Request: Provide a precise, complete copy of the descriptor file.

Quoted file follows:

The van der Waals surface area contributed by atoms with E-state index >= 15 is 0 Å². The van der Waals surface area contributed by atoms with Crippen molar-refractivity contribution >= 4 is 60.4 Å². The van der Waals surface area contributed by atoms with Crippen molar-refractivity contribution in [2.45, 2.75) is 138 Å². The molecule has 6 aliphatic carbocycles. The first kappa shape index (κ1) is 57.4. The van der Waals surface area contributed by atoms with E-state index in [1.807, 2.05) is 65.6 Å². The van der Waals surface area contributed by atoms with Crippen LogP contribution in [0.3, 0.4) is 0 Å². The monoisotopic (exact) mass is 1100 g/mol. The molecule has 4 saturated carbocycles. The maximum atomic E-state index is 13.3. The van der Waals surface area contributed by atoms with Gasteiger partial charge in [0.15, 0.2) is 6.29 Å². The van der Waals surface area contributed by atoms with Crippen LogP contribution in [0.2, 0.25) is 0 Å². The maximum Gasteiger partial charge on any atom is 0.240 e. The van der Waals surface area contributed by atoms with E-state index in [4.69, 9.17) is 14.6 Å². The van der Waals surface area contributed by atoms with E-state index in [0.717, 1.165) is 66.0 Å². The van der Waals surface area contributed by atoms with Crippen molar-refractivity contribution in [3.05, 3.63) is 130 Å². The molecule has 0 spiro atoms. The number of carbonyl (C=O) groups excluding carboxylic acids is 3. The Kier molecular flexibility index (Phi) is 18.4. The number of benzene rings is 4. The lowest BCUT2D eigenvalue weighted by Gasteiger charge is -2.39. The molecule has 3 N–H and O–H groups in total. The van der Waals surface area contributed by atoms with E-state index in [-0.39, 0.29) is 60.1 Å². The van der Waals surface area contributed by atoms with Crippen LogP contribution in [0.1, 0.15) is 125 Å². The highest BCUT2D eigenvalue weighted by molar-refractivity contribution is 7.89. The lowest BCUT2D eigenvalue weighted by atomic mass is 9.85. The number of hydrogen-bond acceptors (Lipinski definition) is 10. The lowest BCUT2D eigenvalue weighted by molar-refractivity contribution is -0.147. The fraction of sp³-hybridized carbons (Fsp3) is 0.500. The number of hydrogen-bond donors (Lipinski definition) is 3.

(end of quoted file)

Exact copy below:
The van der Waals surface area contributed by atoms with E-state index >= 15 is 0 Å². The van der Waals surface area contributed by atoms with Crippen molar-refractivity contribution >= 4 is 60.4 Å². The van der Waals surface area contributed by atoms with Crippen molar-refractivity contribution in [2.45, 2.75) is 138 Å². The molecule has 6 aliphatic carbocycles. The first kappa shape index (κ1) is 57.4. The van der Waals surface area contributed by atoms with E-state index in [1.807, 2.05) is 65.6 Å². The van der Waals surface area contributed by atoms with Crippen LogP contribution in [0.3, 0.4) is 0 Å². The monoisotopic (exact) mass is 1100 g/mol. The molecule has 4 saturated carbocycles. The maximum atomic E-state index is 13.3. The van der Waals surface area contributed by atoms with Gasteiger partial charge in [0.15, 0.2) is 6.29 Å². The van der Waals surface area contributed by atoms with Crippen LogP contribution in [0.2, 0.25) is 0 Å². The maximum Gasteiger partial charge on any atom is 0.240 e. The van der Waals surface area contributed by atoms with E-state index in [4.69, 9.17) is 14.6 Å². The van der Waals surface area contributed by atoms with E-state index in [0.717, 1.165) is 66.0 Å². The van der Waals surface area contributed by atoms with Crippen molar-refractivity contribution in [3.05, 3.63) is 130 Å². The molecule has 0 spiro atoms. The number of carbonyl (C=O) groups excluding carboxylic acids is 3. The Kier molecular flexibility index (Phi) is 18.4. The number of benzene rings is 4. The lowest BCUT2D eigenvalue weighted by Gasteiger charge is -2.39. The molecule has 3 N–H and O–H groups in total. The van der Waals surface area contributed by atoms with E-state index in [-0.39, 0.29) is 60.1 Å². The van der Waals surface area contributed by atoms with Crippen LogP contribution in [0.1, 0.15) is 125 Å². The highest BCUT2D eigenvalue weighted by molar-refractivity contribution is 7.89. The lowest BCUT2D eigenvalue weighted by atomic mass is 9.85. The number of hydrogen-bond acceptors (Lipinski definition) is 10. The lowest BCUT2D eigenvalue weighted by molar-refractivity contribution is -0.147. The fraction of sp³-hybridized carbons (Fsp3) is 0.500. The number of hydrogen-bond donors (Lipinski definition) is 3.